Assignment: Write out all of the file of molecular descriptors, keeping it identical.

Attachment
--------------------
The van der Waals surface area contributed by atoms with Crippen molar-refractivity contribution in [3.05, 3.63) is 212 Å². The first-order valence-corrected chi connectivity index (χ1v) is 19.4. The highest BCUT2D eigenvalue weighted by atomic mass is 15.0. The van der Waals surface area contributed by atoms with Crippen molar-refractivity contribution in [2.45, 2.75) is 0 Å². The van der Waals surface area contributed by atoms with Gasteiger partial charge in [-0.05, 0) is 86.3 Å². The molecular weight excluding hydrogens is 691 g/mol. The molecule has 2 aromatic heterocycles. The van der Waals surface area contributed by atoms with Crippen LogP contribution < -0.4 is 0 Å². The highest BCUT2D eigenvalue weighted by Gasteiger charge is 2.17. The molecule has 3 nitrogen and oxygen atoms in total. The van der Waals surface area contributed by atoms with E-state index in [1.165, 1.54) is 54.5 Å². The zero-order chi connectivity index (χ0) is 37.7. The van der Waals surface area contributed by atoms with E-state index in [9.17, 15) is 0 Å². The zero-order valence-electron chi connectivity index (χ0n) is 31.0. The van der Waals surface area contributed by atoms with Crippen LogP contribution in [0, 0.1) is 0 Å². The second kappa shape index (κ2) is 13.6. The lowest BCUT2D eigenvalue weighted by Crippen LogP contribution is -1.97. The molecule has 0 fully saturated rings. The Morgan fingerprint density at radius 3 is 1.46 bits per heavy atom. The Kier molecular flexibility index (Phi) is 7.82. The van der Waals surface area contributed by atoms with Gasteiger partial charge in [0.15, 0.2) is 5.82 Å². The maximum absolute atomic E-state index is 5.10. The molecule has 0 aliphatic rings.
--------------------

The van der Waals surface area contributed by atoms with Crippen molar-refractivity contribution in [3.05, 3.63) is 212 Å². The first-order valence-corrected chi connectivity index (χ1v) is 19.4. The highest BCUT2D eigenvalue weighted by atomic mass is 15.0. The van der Waals surface area contributed by atoms with Crippen molar-refractivity contribution in [2.45, 2.75) is 0 Å². The van der Waals surface area contributed by atoms with Gasteiger partial charge in [-0.05, 0) is 86.3 Å². The molecular weight excluding hydrogens is 691 g/mol. The molecule has 2 aromatic heterocycles. The van der Waals surface area contributed by atoms with Crippen LogP contribution < -0.4 is 0 Å². The highest BCUT2D eigenvalue weighted by Gasteiger charge is 2.17. The molecule has 3 nitrogen and oxygen atoms in total. The van der Waals surface area contributed by atoms with E-state index in [1.165, 1.54) is 54.5 Å². The zero-order chi connectivity index (χ0) is 37.7. The van der Waals surface area contributed by atoms with E-state index in [9.17, 15) is 0 Å². The zero-order valence-electron chi connectivity index (χ0n) is 31.0. The van der Waals surface area contributed by atoms with Crippen LogP contribution in [0, 0.1) is 0 Å². The second kappa shape index (κ2) is 13.6. The lowest BCUT2D eigenvalue weighted by Crippen LogP contribution is -1.97. The molecule has 0 fully saturated rings. The Morgan fingerprint density at radius 3 is 1.46 bits per heavy atom. The Kier molecular flexibility index (Phi) is 7.82. The van der Waals surface area contributed by atoms with Gasteiger partial charge in [0.15, 0.2) is 5.82 Å². The maximum absolute atomic E-state index is 5.10. The molecule has 0 aliphatic rings.